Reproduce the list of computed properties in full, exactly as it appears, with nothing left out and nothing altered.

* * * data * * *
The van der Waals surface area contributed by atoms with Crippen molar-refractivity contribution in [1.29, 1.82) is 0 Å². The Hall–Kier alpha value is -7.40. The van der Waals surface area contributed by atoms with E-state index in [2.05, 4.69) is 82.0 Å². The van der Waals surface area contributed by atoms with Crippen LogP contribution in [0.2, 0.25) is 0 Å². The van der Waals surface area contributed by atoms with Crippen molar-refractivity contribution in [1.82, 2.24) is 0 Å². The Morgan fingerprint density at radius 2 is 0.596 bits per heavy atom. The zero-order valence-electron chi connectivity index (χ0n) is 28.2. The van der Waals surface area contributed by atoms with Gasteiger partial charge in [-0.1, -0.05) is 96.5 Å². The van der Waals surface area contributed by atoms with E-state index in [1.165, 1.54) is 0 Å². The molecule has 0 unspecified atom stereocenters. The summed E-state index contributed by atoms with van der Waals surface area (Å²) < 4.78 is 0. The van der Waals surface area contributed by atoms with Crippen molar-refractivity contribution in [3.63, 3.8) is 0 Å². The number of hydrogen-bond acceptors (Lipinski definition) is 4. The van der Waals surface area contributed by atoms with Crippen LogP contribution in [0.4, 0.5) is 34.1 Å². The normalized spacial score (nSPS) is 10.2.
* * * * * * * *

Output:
The van der Waals surface area contributed by atoms with Crippen molar-refractivity contribution in [1.29, 1.82) is 0 Å². The Hall–Kier alpha value is -7.40. The van der Waals surface area contributed by atoms with E-state index in [2.05, 4.69) is 82.0 Å². The van der Waals surface area contributed by atoms with Crippen LogP contribution in [0.2, 0.25) is 0 Å². The van der Waals surface area contributed by atoms with Crippen molar-refractivity contribution in [1.82, 2.24) is 0 Å². The Morgan fingerprint density at radius 2 is 0.596 bits per heavy atom. The zero-order valence-electron chi connectivity index (χ0n) is 28.2. The van der Waals surface area contributed by atoms with Gasteiger partial charge in [-0.1, -0.05) is 96.5 Å². The van der Waals surface area contributed by atoms with E-state index in [1.165, 1.54) is 0 Å². The molecule has 0 unspecified atom stereocenters. The summed E-state index contributed by atoms with van der Waals surface area (Å²) < 4.78 is 0. The van der Waals surface area contributed by atoms with Crippen molar-refractivity contribution in [3.63, 3.8) is 0 Å². The number of hydrogen-bond acceptors (Lipinski definition) is 4. The van der Waals surface area contributed by atoms with Crippen LogP contribution in [0.4, 0.5) is 34.1 Å². The normalized spacial score (nSPS) is 10.2.